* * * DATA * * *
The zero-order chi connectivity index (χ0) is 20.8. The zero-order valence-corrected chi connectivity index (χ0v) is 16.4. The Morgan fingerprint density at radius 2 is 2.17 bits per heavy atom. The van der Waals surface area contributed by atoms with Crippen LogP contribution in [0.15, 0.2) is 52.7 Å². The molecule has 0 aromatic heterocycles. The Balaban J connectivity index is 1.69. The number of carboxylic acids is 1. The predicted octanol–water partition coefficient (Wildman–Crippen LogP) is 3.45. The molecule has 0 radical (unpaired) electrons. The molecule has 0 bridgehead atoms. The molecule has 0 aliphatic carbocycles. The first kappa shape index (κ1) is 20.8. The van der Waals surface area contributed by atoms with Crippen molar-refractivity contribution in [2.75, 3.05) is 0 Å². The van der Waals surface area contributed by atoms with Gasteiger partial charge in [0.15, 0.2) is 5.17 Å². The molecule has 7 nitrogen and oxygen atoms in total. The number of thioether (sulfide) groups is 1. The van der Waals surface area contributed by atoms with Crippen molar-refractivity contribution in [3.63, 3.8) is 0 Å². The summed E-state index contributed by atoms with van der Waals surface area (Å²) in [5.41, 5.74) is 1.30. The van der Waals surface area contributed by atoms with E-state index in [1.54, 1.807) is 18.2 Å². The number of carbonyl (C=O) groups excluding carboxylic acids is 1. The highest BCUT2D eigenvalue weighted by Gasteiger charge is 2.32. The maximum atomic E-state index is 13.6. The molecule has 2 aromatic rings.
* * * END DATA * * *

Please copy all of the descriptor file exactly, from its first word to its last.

The zero-order chi connectivity index (χ0) is 20.8. The zero-order valence-corrected chi connectivity index (χ0v) is 16.4. The Morgan fingerprint density at radius 2 is 2.17 bits per heavy atom. The van der Waals surface area contributed by atoms with Crippen LogP contribution in [0.15, 0.2) is 52.7 Å². The molecule has 0 aromatic heterocycles. The Balaban J connectivity index is 1.69. The number of carboxylic acids is 1. The predicted octanol–water partition coefficient (Wildman–Crippen LogP) is 3.45. The molecule has 0 radical (unpaired) electrons. The molecule has 0 bridgehead atoms. The molecule has 0 aliphatic carbocycles. The first kappa shape index (κ1) is 20.8. The van der Waals surface area contributed by atoms with Crippen molar-refractivity contribution in [2.75, 3.05) is 0 Å². The van der Waals surface area contributed by atoms with Gasteiger partial charge in [0.15, 0.2) is 5.17 Å². The molecule has 7 nitrogen and oxygen atoms in total. The number of thioether (sulfide) groups is 1. The van der Waals surface area contributed by atoms with Crippen molar-refractivity contribution in [3.63, 3.8) is 0 Å². The summed E-state index contributed by atoms with van der Waals surface area (Å²) in [5.41, 5.74) is 1.30. The van der Waals surface area contributed by atoms with E-state index in [1.54, 1.807) is 18.2 Å². The number of carbonyl (C=O) groups excluding carboxylic acids is 1. The highest BCUT2D eigenvalue weighted by Gasteiger charge is 2.32. The maximum atomic E-state index is 13.6. The molecule has 2 aromatic rings.